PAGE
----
A: Irving graduated in 1950 and enlisted in the Air Force and was shipped off to the Korean War. Nick graduated in 1954. He was the captain of the football team. He went to the University of Florida on a football scholarship. And was in ROTC and ended up in the Army stationed at Fort Ord in California. He was a lot luckier. So he was actually stationed in a resort community. That’s a beautiful part of California. It’s near Palo Alto. Near Clint Eastwood’s golf course. And then he settled and lived here briefly. Got married there and settled in California. And then Texas. And then Oregon. And has never really come home. I graduated from Chelsea High in 1963 and went to Smith and then lived in New York for a while because my parents said I’d disgrace them if I got my own apartment in Boston. So I got my apartment in New York so I wouldn’t disgrace them. And after two years they gave in and I could move home. Move to Boston, have an apartment in Boston like I always wanted. I just didn’t want to move back with them in Chelsea because I would have gained 100 pounds and probably still be there. OK. Where were we?
Q: What about your home life? Can you describe the house where you grew up to the best of your ability?
A: Sure. It was a three-flat house when I was born. Up until age 12 we lived on the first floor. It was not a great place. It was the way lots of working class people lived in Chelsea. It had five rooms. I actually didn’t have a bedroom until my brothers moved out. I had a folding bed, which I still have in the other room. That was on wheels. And my parents would put me in whatever room nobody was using. It was a five-room apartment with the bathroom off the kitchen, which is how people lived then. And one of the rooms had peeling paint which was full of lead. So we stopped being able to use it, which is why we had so little space. When I was 12 the landlord, Mr. and Mrs. Mindess, she couldn’t walk the stairs anymore. So we had to switch apartments and we moved to the second floor. So we had the fifth room again. It wasn’t in very good condition. It was very poorly heated. I remember we used to wear coat linings around the house. The rent was very low because the Mindesses liked my parents so we stayed there. It wasn’t a palace. There were lots of rats and mice in the neighborhood. And sometimes I could hear them scratching in the walls. But they never came into the apartment. Fortunately.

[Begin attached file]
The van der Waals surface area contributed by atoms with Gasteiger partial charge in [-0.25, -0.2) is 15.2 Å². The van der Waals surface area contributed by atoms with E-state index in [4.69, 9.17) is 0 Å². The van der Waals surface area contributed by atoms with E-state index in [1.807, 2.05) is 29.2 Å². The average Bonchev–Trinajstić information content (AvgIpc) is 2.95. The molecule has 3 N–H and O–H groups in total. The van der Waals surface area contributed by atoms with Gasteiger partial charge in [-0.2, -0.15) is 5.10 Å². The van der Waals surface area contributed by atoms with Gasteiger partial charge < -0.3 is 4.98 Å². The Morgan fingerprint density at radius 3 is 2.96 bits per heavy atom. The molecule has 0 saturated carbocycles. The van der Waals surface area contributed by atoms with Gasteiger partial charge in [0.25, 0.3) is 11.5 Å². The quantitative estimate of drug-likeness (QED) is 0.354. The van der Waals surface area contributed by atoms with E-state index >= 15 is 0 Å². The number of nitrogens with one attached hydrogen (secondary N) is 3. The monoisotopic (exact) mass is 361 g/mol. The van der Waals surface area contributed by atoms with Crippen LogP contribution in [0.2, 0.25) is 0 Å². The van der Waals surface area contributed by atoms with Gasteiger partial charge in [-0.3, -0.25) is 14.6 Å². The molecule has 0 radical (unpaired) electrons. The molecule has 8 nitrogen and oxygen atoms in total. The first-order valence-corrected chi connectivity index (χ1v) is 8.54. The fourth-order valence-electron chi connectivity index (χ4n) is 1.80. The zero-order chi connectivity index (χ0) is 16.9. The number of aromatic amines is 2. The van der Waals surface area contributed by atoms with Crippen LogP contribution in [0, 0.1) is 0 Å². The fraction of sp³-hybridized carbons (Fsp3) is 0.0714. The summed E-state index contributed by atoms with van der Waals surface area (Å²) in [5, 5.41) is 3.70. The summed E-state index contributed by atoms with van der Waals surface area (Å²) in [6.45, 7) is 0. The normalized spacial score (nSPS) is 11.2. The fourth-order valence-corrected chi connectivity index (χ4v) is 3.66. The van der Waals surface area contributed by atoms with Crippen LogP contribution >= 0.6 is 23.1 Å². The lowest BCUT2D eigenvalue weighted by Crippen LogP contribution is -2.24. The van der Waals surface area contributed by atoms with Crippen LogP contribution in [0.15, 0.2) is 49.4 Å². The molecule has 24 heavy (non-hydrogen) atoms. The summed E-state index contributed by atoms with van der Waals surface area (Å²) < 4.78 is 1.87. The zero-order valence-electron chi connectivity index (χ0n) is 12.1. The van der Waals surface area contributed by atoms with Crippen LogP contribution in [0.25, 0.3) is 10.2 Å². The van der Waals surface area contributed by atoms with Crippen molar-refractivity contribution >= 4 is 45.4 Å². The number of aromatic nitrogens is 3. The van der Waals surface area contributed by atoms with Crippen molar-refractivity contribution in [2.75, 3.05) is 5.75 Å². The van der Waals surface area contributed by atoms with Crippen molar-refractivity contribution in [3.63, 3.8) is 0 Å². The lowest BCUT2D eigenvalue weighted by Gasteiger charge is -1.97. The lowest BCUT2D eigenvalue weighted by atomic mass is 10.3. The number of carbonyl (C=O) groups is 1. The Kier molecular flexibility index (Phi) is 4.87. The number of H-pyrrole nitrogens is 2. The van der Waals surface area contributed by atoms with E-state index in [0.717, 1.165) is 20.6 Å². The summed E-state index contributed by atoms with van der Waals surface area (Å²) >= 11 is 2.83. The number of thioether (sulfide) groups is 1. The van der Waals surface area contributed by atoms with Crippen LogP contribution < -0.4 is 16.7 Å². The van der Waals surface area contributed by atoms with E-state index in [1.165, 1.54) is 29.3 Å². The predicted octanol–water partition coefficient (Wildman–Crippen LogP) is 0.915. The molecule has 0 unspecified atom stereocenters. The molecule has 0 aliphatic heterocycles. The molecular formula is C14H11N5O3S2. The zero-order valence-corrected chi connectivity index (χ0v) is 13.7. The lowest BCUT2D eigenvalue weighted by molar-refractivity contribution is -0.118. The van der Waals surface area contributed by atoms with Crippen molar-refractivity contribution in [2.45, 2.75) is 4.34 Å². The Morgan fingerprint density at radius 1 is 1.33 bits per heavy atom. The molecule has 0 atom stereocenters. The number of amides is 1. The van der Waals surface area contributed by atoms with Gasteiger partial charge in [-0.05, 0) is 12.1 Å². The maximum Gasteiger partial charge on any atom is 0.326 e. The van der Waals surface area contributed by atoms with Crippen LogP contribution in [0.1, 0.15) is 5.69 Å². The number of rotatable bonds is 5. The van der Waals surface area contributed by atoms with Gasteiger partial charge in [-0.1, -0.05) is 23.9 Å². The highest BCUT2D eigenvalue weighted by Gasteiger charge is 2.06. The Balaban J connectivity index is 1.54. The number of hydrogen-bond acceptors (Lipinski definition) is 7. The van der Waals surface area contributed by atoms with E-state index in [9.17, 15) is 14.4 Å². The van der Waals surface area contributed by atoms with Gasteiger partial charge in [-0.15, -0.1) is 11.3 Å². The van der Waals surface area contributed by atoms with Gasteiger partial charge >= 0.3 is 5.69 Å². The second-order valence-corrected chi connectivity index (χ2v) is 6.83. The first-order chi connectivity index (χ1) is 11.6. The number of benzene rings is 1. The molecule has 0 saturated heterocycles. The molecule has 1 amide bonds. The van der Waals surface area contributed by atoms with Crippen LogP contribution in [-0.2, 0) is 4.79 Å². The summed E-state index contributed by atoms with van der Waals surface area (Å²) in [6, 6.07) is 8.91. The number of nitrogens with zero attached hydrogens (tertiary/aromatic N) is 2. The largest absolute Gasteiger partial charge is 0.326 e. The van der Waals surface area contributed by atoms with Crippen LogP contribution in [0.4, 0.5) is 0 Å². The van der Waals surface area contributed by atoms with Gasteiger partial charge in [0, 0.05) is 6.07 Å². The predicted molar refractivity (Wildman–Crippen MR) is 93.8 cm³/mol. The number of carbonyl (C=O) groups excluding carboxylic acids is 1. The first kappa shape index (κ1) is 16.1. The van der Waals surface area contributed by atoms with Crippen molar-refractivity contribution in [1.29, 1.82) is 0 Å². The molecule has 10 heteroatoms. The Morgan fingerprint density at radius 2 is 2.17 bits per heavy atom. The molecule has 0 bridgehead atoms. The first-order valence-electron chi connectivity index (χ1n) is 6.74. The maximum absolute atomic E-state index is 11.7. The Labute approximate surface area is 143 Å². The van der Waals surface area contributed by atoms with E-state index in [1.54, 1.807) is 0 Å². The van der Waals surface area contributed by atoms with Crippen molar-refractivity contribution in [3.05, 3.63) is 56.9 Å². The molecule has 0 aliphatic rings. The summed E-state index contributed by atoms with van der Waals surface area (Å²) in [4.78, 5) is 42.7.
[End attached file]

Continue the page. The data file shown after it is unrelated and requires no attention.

Q: And your parents lived in that apartment until when?
A: Until -- trying to think of when they moved.
Q: If you can’t think of it don’t worry about it. Can you think of any funny family anecdotes or family customs or just memories associated with that house that come to mind? And if you can’t think of any right now --
A: I’m sure that there are lots of them.
Q: What about your Jewish life growing up in Chelsea? Describe the experience of being Jewish as a resident of Chelsea.
A: Well, since I was a girl I had no Jewish education. Both my brothers went to Hebrew school. There was a large Jewish population. And most of the rest of the population would have been Catholic. At that time it would have been. Chelsea now is Spanish and Asian and lots of mixture. But in those days it would have been mostly Italian people and Irish people. And some Polish people and Jewish people. And it was fine. I went to the Chelsea Y. Most of my friends were Jewish but --
Q: But the relations between -- with your non-Jewish neighbors were --